Branches of the Deep Ecology Tree: Nature Religion: Reuniting religion and nature

Nature religionists perceive nature as both sacred and interconnected. By “sacred”, we mean that nature has intrinsic value apart from its utility as a resource for human beings. By “interconnected”, we mean that our very being is determined by our ecology, by the material and cultural environment which we share with all other living beings. We are immersed in a web of life which is our true community. [Read more...]

Roots of the Deep Ecology Tree: John Muir, “Prophet of the Wilderness”

John Muir’s language sometimes came close to pantheism, or even animism. His language would be familiar to Neo-Pagans today: “I will touch naked God,” he wrote in anticipation of a trip into Yosemite. Elsewhere he wrote, “The whole wilderness seems to be alive and familiar, full of humanity. The very stones seem talkative, sympathetic, brotherly. No wonder when we think that we all have the same Father and Mother.” [Read more...]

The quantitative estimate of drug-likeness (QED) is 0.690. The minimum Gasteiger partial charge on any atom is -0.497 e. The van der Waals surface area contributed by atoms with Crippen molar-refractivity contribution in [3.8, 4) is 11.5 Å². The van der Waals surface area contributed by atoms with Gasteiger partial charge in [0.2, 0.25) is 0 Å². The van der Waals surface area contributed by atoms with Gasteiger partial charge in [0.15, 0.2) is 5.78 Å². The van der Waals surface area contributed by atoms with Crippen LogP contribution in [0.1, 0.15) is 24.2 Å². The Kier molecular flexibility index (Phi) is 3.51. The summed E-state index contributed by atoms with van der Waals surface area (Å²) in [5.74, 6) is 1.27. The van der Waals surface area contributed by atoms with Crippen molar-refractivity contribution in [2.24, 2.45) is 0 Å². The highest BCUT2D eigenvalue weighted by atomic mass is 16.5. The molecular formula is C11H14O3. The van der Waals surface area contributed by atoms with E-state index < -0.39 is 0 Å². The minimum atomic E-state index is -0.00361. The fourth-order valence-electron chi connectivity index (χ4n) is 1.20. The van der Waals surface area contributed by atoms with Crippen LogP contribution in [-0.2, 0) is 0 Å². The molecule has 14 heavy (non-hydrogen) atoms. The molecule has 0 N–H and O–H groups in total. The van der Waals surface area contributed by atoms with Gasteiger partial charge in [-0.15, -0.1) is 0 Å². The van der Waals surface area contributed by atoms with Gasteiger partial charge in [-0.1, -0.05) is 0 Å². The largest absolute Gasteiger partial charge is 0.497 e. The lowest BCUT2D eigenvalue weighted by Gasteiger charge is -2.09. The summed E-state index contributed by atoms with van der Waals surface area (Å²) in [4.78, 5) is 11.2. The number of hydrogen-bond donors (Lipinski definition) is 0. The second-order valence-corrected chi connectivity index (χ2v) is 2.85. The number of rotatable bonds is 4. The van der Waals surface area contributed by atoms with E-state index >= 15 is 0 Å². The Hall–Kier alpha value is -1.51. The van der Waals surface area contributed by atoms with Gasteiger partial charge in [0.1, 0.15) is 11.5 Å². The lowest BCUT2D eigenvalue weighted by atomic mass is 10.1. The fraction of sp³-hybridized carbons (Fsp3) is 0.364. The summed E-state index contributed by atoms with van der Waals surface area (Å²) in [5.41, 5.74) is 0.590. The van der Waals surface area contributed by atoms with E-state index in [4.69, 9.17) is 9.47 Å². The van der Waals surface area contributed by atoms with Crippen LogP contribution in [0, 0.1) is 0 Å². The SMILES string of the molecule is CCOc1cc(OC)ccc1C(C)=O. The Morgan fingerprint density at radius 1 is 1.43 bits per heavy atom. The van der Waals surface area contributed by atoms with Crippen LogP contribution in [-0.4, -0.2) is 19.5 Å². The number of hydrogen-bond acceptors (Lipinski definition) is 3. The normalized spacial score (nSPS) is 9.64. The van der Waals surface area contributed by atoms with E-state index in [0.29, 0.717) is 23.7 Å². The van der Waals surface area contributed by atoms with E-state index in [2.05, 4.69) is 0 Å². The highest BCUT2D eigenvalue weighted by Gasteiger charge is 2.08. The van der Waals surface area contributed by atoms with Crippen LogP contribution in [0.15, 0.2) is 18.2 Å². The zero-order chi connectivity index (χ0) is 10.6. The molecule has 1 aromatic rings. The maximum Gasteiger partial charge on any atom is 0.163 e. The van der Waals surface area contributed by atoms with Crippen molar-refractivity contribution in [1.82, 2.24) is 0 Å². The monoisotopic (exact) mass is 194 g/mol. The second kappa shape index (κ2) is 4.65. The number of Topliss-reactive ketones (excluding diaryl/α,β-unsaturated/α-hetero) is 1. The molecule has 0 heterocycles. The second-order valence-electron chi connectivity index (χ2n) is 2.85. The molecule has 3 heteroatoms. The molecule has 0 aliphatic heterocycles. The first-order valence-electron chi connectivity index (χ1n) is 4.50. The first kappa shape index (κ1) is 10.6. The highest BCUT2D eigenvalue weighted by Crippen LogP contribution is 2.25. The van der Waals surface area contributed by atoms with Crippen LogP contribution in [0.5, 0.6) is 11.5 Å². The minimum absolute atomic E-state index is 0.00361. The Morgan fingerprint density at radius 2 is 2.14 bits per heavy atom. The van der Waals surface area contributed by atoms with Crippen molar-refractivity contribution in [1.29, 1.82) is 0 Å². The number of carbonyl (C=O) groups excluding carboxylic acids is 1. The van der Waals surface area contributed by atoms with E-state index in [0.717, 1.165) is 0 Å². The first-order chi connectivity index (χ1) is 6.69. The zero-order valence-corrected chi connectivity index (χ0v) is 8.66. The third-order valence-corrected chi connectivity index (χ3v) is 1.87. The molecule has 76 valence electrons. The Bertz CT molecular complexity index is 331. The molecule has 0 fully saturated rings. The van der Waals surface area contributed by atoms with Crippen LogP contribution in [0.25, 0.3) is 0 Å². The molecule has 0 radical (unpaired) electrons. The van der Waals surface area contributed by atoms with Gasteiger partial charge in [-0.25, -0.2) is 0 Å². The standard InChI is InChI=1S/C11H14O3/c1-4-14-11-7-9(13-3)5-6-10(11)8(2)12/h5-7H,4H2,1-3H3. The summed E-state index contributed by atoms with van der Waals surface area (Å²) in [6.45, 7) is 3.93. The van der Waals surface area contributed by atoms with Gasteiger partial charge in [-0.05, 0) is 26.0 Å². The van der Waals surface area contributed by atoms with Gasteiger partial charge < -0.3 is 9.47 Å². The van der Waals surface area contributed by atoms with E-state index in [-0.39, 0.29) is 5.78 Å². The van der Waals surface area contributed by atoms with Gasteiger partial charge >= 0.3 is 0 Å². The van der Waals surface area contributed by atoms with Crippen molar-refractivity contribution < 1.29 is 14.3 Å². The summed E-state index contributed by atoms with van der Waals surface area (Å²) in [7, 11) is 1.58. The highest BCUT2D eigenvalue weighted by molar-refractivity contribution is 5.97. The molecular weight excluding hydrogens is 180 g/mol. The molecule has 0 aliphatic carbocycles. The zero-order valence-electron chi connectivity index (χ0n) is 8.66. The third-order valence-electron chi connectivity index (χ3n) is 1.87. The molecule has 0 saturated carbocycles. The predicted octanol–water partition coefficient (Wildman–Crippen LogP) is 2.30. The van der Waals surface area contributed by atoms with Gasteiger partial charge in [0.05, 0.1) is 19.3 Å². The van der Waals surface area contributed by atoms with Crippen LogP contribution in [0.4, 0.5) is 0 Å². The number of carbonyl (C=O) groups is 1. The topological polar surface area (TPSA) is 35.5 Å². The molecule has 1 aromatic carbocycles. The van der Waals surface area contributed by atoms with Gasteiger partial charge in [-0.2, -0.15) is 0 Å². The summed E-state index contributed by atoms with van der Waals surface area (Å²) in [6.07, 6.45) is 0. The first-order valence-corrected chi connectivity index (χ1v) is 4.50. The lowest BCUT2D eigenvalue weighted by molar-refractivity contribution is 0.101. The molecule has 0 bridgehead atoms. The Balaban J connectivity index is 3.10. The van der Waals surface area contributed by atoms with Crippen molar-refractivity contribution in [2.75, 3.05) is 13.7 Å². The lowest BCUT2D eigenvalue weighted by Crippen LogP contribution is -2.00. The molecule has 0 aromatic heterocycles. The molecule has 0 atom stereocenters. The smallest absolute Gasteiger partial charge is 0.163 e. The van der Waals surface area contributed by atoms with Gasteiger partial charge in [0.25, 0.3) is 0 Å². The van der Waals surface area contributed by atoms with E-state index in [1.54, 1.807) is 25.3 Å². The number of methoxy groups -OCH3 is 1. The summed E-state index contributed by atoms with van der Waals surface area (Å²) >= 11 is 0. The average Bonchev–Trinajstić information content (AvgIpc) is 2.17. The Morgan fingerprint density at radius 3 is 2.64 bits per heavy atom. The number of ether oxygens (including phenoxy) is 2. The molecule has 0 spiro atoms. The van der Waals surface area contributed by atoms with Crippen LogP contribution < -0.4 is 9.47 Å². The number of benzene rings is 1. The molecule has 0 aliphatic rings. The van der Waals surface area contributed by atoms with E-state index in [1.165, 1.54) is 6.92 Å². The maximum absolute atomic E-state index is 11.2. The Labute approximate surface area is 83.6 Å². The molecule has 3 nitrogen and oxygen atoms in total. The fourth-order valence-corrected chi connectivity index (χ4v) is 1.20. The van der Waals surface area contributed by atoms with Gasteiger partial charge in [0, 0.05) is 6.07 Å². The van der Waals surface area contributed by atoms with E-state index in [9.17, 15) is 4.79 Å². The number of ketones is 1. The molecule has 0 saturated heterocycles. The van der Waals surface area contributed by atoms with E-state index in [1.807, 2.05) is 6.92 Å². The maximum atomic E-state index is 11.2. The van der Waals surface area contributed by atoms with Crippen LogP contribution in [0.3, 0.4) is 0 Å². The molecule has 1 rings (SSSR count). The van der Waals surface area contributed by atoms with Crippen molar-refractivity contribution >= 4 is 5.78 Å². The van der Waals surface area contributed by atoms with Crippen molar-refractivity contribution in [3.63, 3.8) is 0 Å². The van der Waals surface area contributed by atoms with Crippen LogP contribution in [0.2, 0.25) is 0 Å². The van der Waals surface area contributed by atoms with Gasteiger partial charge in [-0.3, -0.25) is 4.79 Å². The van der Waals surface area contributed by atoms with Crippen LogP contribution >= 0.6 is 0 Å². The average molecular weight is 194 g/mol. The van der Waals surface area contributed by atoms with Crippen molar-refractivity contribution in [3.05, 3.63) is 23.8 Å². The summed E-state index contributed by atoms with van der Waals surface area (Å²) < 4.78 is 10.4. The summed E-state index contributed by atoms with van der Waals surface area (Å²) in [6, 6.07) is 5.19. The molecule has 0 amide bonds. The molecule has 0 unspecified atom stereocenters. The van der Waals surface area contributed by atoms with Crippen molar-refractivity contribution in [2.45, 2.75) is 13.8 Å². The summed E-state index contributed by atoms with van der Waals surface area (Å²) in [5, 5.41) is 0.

When everything is sacred, nothing is

I’ve often wondered what it is that makes humans human.  Is it our developed forebrains and opposable thumbs?  We’ve named ourselves homo sapiens.  We are the wise apes.  We make tools.  We make war. Eliade called us homo religiosus.  We are the animals that bury our dead.  Others have proposed that what makes us human is [Read More...]


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